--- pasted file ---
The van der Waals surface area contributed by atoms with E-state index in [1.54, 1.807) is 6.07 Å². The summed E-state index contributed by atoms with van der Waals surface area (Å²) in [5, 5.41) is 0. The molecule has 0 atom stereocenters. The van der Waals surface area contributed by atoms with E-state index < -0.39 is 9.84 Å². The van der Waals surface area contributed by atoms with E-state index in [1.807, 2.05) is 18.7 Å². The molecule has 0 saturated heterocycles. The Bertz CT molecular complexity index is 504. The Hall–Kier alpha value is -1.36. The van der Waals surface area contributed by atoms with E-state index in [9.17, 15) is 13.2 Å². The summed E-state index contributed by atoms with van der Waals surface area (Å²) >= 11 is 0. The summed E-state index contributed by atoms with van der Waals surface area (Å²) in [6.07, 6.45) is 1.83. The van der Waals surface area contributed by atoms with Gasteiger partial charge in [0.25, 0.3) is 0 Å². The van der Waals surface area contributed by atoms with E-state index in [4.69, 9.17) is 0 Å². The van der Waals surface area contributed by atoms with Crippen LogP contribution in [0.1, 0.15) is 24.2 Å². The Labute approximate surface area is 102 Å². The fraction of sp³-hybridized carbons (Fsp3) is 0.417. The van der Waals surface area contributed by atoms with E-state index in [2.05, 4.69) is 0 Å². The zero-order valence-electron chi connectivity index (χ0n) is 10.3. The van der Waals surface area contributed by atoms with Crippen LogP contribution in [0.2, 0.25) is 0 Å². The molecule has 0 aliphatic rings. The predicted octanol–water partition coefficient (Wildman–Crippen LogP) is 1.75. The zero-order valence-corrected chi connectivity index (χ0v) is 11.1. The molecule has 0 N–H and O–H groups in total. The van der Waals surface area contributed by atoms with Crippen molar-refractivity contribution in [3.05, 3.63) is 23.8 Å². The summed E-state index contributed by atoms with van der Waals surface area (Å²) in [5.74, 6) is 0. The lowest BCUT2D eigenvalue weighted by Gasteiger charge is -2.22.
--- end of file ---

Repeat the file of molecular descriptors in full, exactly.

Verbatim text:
The van der Waals surface area contributed by atoms with E-state index in [1.54, 1.807) is 6.07 Å². The summed E-state index contributed by atoms with van der Waals surface area (Å²) in [5, 5.41) is 0. The molecule has 0 atom stereocenters. The van der Waals surface area contributed by atoms with E-state index < -0.39 is 9.84 Å². The van der Waals surface area contributed by atoms with E-state index in [1.807, 2.05) is 18.7 Å². The molecule has 0 saturated heterocycles. The Bertz CT molecular complexity index is 504. The Hall–Kier alpha value is -1.36. The van der Waals surface area contributed by atoms with E-state index in [9.17, 15) is 13.2 Å². The summed E-state index contributed by atoms with van der Waals surface area (Å²) >= 11 is 0. The summed E-state index contributed by atoms with van der Waals surface area (Å²) in [6.07, 6.45) is 1.83. The van der Waals surface area contributed by atoms with Gasteiger partial charge in [0.25, 0.3) is 0 Å². The van der Waals surface area contributed by atoms with E-state index in [4.69, 9.17) is 0 Å². The van der Waals surface area contributed by atoms with Crippen LogP contribution in [0.1, 0.15) is 24.2 Å². The Labute approximate surface area is 102 Å². The fraction of sp³-hybridized carbons (Fsp3) is 0.417. The van der Waals surface area contributed by atoms with E-state index in [2.05, 4.69) is 0 Å². The zero-order valence-electron chi connectivity index (χ0n) is 10.3. The van der Waals surface area contributed by atoms with Crippen LogP contribution in [0.2, 0.25) is 0 Å². The molecule has 0 aliphatic rings. The predicted octanol–water partition coefficient (Wildman–Crippen LogP) is 1.75. The zero-order valence-corrected chi connectivity index (χ0v) is 11.1. The molecule has 0 N–H and O–H groups in total. The van der Waals surface area contributed by atoms with Crippen molar-refractivity contribution in [3.05, 3.63) is 23.8 Å². The summed E-state index contributed by atoms with van der Waals surface area (Å²) in [5.74, 6) is 0. The lowest BCUT2D eigenvalue weighted by Gasteiger charge is -2.22.